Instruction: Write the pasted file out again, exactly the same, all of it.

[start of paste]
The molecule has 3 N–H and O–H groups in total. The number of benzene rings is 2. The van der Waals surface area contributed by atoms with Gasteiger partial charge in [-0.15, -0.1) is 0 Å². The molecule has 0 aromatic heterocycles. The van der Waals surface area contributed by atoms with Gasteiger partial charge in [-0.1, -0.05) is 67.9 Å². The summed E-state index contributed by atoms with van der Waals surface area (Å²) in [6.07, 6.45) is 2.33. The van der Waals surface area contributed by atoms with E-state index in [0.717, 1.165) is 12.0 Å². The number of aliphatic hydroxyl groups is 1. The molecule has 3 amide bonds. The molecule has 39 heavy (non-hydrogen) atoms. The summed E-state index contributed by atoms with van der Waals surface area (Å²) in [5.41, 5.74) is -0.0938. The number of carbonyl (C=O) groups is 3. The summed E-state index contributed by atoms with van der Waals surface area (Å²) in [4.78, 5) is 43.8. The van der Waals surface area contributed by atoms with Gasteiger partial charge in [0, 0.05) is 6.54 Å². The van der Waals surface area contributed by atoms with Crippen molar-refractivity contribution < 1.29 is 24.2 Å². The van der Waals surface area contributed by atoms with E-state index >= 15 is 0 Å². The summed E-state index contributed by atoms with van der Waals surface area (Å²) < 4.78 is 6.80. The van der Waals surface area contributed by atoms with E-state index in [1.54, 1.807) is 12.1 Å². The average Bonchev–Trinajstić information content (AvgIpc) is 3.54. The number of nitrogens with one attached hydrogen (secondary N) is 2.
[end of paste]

The molecule has 3 N–H and O–H groups in total. The number of benzene rings is 2. The van der Waals surface area contributed by atoms with Gasteiger partial charge in [-0.15, -0.1) is 0 Å². The molecule has 0 aromatic heterocycles. The van der Waals surface area contributed by atoms with Gasteiger partial charge in [-0.1, -0.05) is 67.9 Å². The summed E-state index contributed by atoms with van der Waals surface area (Å²) in [6.07, 6.45) is 2.33. The van der Waals surface area contributed by atoms with E-state index in [0.717, 1.165) is 12.0 Å². The number of aliphatic hydroxyl groups is 1. The molecule has 3 amide bonds. The molecule has 39 heavy (non-hydrogen) atoms. The summed E-state index contributed by atoms with van der Waals surface area (Å²) in [5.41, 5.74) is -0.0938. The number of carbonyl (C=O) groups is 3. The summed E-state index contributed by atoms with van der Waals surface area (Å²) in [4.78, 5) is 43.8. The van der Waals surface area contributed by atoms with Gasteiger partial charge in [0, 0.05) is 6.54 Å². The van der Waals surface area contributed by atoms with Crippen molar-refractivity contribution < 1.29 is 24.2 Å². The van der Waals surface area contributed by atoms with E-state index >= 15 is 0 Å². The summed E-state index contributed by atoms with van der Waals surface area (Å²) < 4.78 is 6.80. The van der Waals surface area contributed by atoms with E-state index in [1.54, 1.807) is 12.1 Å². The average Bonchev–Trinajstić information content (AvgIpc) is 3.54. The number of nitrogens with one attached hydrogen (secondary N) is 2.